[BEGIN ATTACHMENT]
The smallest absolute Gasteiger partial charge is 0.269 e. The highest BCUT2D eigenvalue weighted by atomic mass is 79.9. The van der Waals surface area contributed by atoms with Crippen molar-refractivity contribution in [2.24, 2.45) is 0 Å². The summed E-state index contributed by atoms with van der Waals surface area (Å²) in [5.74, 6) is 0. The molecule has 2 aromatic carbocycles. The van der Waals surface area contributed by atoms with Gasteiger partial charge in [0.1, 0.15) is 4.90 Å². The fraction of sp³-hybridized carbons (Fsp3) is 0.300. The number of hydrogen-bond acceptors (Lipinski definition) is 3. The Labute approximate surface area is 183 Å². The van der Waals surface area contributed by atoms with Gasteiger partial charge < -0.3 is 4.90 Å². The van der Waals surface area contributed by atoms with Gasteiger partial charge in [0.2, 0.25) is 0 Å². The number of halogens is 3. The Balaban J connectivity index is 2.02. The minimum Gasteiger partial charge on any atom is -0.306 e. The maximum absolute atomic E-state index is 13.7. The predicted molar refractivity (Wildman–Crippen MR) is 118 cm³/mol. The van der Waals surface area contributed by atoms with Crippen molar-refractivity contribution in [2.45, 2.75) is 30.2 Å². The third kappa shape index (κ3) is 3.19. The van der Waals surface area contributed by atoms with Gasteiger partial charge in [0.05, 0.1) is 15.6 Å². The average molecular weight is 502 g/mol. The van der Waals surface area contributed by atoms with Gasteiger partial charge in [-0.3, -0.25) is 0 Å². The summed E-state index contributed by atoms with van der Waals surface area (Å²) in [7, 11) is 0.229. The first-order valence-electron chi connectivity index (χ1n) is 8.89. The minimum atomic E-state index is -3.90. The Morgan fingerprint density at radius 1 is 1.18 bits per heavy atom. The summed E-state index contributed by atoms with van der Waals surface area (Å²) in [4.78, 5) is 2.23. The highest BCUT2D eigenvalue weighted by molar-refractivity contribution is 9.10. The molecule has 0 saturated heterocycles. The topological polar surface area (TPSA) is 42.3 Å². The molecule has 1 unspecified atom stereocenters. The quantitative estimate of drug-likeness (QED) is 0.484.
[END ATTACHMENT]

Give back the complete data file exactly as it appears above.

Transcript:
The smallest absolute Gasteiger partial charge is 0.269 e. The highest BCUT2D eigenvalue weighted by atomic mass is 79.9. The van der Waals surface area contributed by atoms with Crippen molar-refractivity contribution in [2.24, 2.45) is 0 Å². The summed E-state index contributed by atoms with van der Waals surface area (Å²) in [5.74, 6) is 0. The molecule has 2 aromatic carbocycles. The van der Waals surface area contributed by atoms with Gasteiger partial charge in [0.1, 0.15) is 4.90 Å². The fraction of sp³-hybridized carbons (Fsp3) is 0.300. The number of hydrogen-bond acceptors (Lipinski definition) is 3. The Labute approximate surface area is 183 Å². The van der Waals surface area contributed by atoms with Gasteiger partial charge < -0.3 is 4.90 Å². The van der Waals surface area contributed by atoms with Gasteiger partial charge in [0.2, 0.25) is 0 Å². The number of halogens is 3. The Balaban J connectivity index is 2.02. The minimum Gasteiger partial charge on any atom is -0.306 e. The maximum absolute atomic E-state index is 13.7. The predicted molar refractivity (Wildman–Crippen MR) is 118 cm³/mol. The van der Waals surface area contributed by atoms with Crippen molar-refractivity contribution in [2.45, 2.75) is 30.2 Å². The third kappa shape index (κ3) is 3.19. The van der Waals surface area contributed by atoms with Gasteiger partial charge in [0.05, 0.1) is 15.6 Å². The average molecular weight is 502 g/mol. The van der Waals surface area contributed by atoms with Gasteiger partial charge in [-0.3, -0.25) is 0 Å². The summed E-state index contributed by atoms with van der Waals surface area (Å²) in [7, 11) is 0.229. The first-order valence-electron chi connectivity index (χ1n) is 8.89. The minimum atomic E-state index is -3.90. The Morgan fingerprint density at radius 1 is 1.18 bits per heavy atom. The summed E-state index contributed by atoms with van der Waals surface area (Å²) in [4.78, 5) is 2.23. The highest BCUT2D eigenvalue weighted by molar-refractivity contribution is 9.10. The molecule has 0 saturated heterocycles. The topological polar surface area (TPSA) is 42.3 Å². The molecule has 1 unspecified atom stereocenters. The quantitative estimate of drug-likeness (QED) is 0.484.